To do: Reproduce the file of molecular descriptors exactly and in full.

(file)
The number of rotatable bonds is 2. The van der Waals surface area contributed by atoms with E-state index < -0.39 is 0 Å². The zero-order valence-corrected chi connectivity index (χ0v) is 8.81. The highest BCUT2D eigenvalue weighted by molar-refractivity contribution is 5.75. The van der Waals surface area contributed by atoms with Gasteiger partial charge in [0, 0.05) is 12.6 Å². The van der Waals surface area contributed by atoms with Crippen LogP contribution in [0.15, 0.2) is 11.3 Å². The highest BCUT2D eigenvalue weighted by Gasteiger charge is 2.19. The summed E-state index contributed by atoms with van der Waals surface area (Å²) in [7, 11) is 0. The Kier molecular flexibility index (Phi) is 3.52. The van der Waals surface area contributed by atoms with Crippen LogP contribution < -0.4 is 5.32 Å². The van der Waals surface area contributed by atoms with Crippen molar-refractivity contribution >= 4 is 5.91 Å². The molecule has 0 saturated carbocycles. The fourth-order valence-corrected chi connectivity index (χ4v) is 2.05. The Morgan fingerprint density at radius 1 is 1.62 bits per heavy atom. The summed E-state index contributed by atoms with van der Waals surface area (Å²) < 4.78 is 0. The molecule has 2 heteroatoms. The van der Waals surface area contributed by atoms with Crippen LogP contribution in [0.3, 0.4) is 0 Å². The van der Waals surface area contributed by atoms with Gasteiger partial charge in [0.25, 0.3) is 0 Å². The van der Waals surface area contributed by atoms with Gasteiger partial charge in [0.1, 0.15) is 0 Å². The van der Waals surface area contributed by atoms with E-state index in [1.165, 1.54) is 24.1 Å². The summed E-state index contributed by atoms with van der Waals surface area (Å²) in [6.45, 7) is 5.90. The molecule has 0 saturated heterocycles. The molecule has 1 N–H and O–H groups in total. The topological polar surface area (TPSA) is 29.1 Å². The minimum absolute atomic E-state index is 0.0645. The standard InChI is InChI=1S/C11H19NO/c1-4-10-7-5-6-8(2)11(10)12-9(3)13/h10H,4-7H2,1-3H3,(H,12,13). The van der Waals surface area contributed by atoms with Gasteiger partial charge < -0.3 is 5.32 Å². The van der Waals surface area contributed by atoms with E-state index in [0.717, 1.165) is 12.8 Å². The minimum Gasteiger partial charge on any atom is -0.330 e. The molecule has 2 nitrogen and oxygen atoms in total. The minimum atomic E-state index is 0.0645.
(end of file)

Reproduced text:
The number of rotatable bonds is 2. The van der Waals surface area contributed by atoms with E-state index < -0.39 is 0 Å². The zero-order valence-corrected chi connectivity index (χ0v) is 8.81. The highest BCUT2D eigenvalue weighted by molar-refractivity contribution is 5.75. The van der Waals surface area contributed by atoms with Gasteiger partial charge in [0, 0.05) is 12.6 Å². The van der Waals surface area contributed by atoms with Crippen LogP contribution in [0.15, 0.2) is 11.3 Å². The highest BCUT2D eigenvalue weighted by Gasteiger charge is 2.19. The summed E-state index contributed by atoms with van der Waals surface area (Å²) in [7, 11) is 0. The Kier molecular flexibility index (Phi) is 3.52. The van der Waals surface area contributed by atoms with Crippen LogP contribution < -0.4 is 5.32 Å². The van der Waals surface area contributed by atoms with Crippen molar-refractivity contribution >= 4 is 5.91 Å². The molecule has 0 saturated carbocycles. The fourth-order valence-corrected chi connectivity index (χ4v) is 2.05. The Morgan fingerprint density at radius 1 is 1.62 bits per heavy atom. The summed E-state index contributed by atoms with van der Waals surface area (Å²) < 4.78 is 0. The molecule has 2 heteroatoms. The van der Waals surface area contributed by atoms with Crippen LogP contribution in [0.3, 0.4) is 0 Å². The van der Waals surface area contributed by atoms with Gasteiger partial charge in [0.25, 0.3) is 0 Å². The van der Waals surface area contributed by atoms with Gasteiger partial charge in [0.1, 0.15) is 0 Å². The van der Waals surface area contributed by atoms with E-state index in [1.165, 1.54) is 24.1 Å². The summed E-state index contributed by atoms with van der Waals surface area (Å²) in [6.45, 7) is 5.90. The molecule has 0 saturated heterocycles. The molecule has 1 N–H and O–H groups in total. The topological polar surface area (TPSA) is 29.1 Å². The minimum absolute atomic E-state index is 0.0645. The standard InChI is InChI=1S/C11H19NO/c1-4-10-7-5-6-8(2)11(10)12-9(3)13/h10H,4-7H2,1-3H3,(H,12,13). The van der Waals surface area contributed by atoms with Gasteiger partial charge < -0.3 is 5.32 Å². The van der Waals surface area contributed by atoms with E-state index in [0.717, 1.165) is 12.8 Å². The minimum Gasteiger partial charge on any atom is -0.330 e. The molecule has 2 nitrogen and oxygen atoms in total. The minimum atomic E-state index is 0.0645.